Er, both? Plus IT? I've never thought anything different, and if I've given the impression that I want to grab the entire pie for librarianship, I hereby apologize profusely.
Acknowledging right now that I have a big dog in this hunt—namely, that data curation is work I want to do—and that undoubtedly biases my analysis, my fear isn't what Chris seems to think it is. My fear isn't that libraries won't own the entire data curation enterprise; libraries couldn't if we wanted to. It'd be like saying that we want to own every single facet of book production, including authoring, because of our interest in the dissemination of books. We'd never say that; it's senseless.
No, my fear is that libraries and librarians are being written entirely out of data curation—by librarian administrators like Mike Lesk, by consultants like Alma Swan, by IT folks like Chris himself, by researchers whose notion of libraries and librarians is stuck in the 1950s… and all of this rolling negativity leads librarians to assume we're helpless and irrelevant. (It doesn't help, of course, that learned helplessness faced with a technology-dependent problem is quite common in librarianship.)
This, despite the indubitable fact that outside the three or four fields that have established informatics specializations, the educational organizations that have stepped up to address this need are practically without exception library and information schools. What are we creating here? A situation in which our new cadre of trained professionals can't get jobs because their chief qualification may have the fatal word "library" in it? Good gravy, I hope not!
I hope this clarifies my stance. Of course we need researchers. Of course we need IT. And, may I say: of course we need librarians.
Maybe it's just a quirk, but I always self-identify as librarian, even though it's not part of my title. I have a boss (head of our Instruc/Info Tech Group) who regularly introduces me a having a library background (this in technical settings and conversations w/ faculty & admins) with a tone that says "listen to him -- he knows what he's talking about" or "he understands both sides -- researcher side AND techie side." It's nice to have that sort of affirmation & think librarians generally deserve it.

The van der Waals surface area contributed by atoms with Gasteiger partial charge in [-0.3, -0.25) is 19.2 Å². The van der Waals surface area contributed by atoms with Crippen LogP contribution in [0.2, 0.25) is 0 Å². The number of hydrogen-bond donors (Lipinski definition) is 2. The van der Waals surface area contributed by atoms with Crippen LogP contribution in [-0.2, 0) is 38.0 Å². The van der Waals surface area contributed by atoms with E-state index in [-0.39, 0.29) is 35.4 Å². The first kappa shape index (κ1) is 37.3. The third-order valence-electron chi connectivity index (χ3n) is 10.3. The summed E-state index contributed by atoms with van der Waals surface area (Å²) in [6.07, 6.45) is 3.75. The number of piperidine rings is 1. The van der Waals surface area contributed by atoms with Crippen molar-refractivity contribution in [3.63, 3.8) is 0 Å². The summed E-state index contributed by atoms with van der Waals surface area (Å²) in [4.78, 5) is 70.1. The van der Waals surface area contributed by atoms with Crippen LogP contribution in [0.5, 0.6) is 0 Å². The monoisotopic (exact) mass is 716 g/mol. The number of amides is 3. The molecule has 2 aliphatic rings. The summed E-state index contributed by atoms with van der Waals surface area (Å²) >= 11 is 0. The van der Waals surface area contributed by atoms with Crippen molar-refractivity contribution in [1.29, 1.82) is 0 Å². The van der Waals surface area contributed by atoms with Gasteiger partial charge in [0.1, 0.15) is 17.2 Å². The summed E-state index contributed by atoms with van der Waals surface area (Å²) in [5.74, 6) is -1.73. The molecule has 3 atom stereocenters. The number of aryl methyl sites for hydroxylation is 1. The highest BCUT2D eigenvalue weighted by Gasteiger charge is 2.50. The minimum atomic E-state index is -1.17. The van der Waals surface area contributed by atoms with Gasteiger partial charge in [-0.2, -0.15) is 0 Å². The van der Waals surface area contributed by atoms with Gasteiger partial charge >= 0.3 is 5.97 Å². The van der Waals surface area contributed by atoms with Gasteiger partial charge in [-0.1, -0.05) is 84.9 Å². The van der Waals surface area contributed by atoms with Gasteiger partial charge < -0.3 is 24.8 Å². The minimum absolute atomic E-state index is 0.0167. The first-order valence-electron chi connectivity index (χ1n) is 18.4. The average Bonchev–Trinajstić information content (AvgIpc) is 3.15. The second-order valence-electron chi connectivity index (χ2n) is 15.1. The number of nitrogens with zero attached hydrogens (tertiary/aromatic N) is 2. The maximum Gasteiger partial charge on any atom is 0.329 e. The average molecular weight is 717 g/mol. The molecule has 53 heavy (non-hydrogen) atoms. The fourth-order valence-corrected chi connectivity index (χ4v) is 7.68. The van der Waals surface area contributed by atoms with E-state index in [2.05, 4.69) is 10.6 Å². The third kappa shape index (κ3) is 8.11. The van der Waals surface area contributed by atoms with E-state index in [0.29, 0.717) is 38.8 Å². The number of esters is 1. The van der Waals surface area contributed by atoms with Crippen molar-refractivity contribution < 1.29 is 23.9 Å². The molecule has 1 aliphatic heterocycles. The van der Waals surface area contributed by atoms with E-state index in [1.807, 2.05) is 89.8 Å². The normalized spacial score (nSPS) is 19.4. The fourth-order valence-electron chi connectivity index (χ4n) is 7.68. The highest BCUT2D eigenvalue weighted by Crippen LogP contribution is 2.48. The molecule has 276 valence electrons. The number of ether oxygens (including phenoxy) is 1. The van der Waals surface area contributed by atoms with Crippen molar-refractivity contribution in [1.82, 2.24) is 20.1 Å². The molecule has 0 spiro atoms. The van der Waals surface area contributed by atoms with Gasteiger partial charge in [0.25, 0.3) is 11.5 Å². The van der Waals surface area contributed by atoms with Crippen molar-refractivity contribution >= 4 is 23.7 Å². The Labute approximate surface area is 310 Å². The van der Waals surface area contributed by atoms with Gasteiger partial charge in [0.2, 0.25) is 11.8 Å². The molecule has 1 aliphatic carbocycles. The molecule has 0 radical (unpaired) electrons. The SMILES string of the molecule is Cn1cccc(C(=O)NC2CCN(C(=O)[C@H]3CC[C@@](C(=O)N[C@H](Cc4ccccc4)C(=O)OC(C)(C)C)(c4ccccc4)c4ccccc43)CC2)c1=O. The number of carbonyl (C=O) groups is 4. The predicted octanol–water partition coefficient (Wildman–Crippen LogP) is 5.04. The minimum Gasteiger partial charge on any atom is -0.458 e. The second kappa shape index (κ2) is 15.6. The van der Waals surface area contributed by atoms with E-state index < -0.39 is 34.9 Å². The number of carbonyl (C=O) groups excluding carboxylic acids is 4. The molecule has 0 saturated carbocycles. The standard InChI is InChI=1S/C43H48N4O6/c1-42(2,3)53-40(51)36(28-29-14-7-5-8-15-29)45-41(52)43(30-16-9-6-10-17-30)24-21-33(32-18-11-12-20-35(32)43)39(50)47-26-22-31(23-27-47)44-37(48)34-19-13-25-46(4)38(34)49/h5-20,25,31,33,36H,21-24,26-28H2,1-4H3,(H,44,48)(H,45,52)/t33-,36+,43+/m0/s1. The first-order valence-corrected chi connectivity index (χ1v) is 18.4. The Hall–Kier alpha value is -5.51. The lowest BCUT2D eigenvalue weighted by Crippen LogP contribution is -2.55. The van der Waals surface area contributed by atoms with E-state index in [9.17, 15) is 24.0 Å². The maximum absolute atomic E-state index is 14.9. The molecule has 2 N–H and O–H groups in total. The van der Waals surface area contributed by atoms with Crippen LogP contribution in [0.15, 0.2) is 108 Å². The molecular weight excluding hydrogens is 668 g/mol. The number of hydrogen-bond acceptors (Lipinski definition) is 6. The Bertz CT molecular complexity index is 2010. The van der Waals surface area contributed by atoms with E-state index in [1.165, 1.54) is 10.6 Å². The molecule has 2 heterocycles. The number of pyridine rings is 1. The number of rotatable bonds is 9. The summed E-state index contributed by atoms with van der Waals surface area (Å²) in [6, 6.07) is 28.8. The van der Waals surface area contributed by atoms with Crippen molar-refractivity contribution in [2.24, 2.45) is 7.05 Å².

Also, I tend to be pretty demanding in conversations about technical topics. I leave the jargon out, but I never assume an academic won't "get" the underlying concepts. In my experience it has been incredible how productive those relationships grow to be over time. I like simple tools, but tools that don't hide what complexity there is by sugar-coating it. It's why something like FileMaker drives me insane -- way too much hand-holding, mixing structure w/ presentation, etc. Just this morning I had a client show up w/ Word documents of video transcripts they had created. I explained that we needed to separate the structured data from its presentation, illustrated so w/ a quick example of what an XML encoding of the transcript might look like and we were off to the races. Techie as "high priest" is a cultural norm in our business that I will have no part of. I can't tell you the number of times, with a little push as I described above, the academic came back later with all kinds of useful & insightful ideas about how to approach their problem -- ideas that I would *never* have arrived at on my own. I think that's a great role that librarians can and do play.
As with Kierkegaard, itâs a false dichotomy. In archives we refer to a post-custodial approach.
Peter, great comment and I agree on all counts!
Michael, I hadn't heard that before -- I'll be looking up the term because I think I rather like it.
I see the same trend here in MPOW. There's a lot of science going on here and tons of data to manage, but we've been bypassed for several reasons imho: 1) sucky systems - with the ILS being the key barrier - drains too much resources and does too little, and introducing new systems come with too little investment; 2) MARC world view - too many librarians and managers think that if it doesn't fit into MARC and AACR2 bib model, then it's not our business, but our scientists want their data curated with their metadata standards, not ours!; and 3) lack of vision and investment - for example, open source imho is a key enabler and too many of us are getting on board late in the game.